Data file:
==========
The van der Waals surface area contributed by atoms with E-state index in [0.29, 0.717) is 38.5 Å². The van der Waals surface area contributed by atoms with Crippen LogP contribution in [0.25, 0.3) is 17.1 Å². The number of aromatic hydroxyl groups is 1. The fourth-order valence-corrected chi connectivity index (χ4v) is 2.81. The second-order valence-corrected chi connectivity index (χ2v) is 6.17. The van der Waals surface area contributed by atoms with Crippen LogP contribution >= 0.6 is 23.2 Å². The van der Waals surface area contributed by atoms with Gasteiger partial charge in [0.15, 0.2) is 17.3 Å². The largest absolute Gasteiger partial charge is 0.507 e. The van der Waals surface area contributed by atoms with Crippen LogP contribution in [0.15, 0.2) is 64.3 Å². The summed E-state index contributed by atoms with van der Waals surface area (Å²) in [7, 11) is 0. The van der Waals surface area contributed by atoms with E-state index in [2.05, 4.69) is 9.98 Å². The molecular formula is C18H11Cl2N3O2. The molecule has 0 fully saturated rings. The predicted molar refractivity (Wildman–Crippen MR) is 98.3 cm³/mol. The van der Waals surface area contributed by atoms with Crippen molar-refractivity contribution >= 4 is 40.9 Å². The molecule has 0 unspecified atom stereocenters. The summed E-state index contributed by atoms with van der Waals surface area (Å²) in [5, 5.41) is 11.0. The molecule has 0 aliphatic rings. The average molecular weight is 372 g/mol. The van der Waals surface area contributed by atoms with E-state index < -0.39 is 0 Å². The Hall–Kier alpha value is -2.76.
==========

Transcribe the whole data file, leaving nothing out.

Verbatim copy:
The van der Waals surface area contributed by atoms with E-state index in [0.29, 0.717) is 38.5 Å². The van der Waals surface area contributed by atoms with Crippen LogP contribution in [0.25, 0.3) is 17.1 Å². The number of aromatic hydroxyl groups is 1. The fourth-order valence-corrected chi connectivity index (χ4v) is 2.81. The second-order valence-corrected chi connectivity index (χ2v) is 6.17. The van der Waals surface area contributed by atoms with Crippen LogP contribution >= 0.6 is 23.2 Å². The van der Waals surface area contributed by atoms with Gasteiger partial charge in [0.15, 0.2) is 17.3 Å². The largest absolute Gasteiger partial charge is 0.507 e. The van der Waals surface area contributed by atoms with Crippen LogP contribution in [0.15, 0.2) is 64.3 Å². The summed E-state index contributed by atoms with van der Waals surface area (Å²) in [7, 11) is 0. The van der Waals surface area contributed by atoms with E-state index in [2.05, 4.69) is 9.98 Å². The molecular formula is C18H11Cl2N3O2. The molecule has 0 fully saturated rings. The predicted molar refractivity (Wildman–Crippen MR) is 98.3 cm³/mol. The van der Waals surface area contributed by atoms with Crippen molar-refractivity contribution >= 4 is 40.9 Å². The molecule has 0 unspecified atom stereocenters. The summed E-state index contributed by atoms with van der Waals surface area (Å²) in [5, 5.41) is 11.0. The molecule has 0 aliphatic rings. The average molecular weight is 372 g/mol. The van der Waals surface area contributed by atoms with E-state index < -0.39 is 0 Å². The Hall–Kier alpha value is -2.76.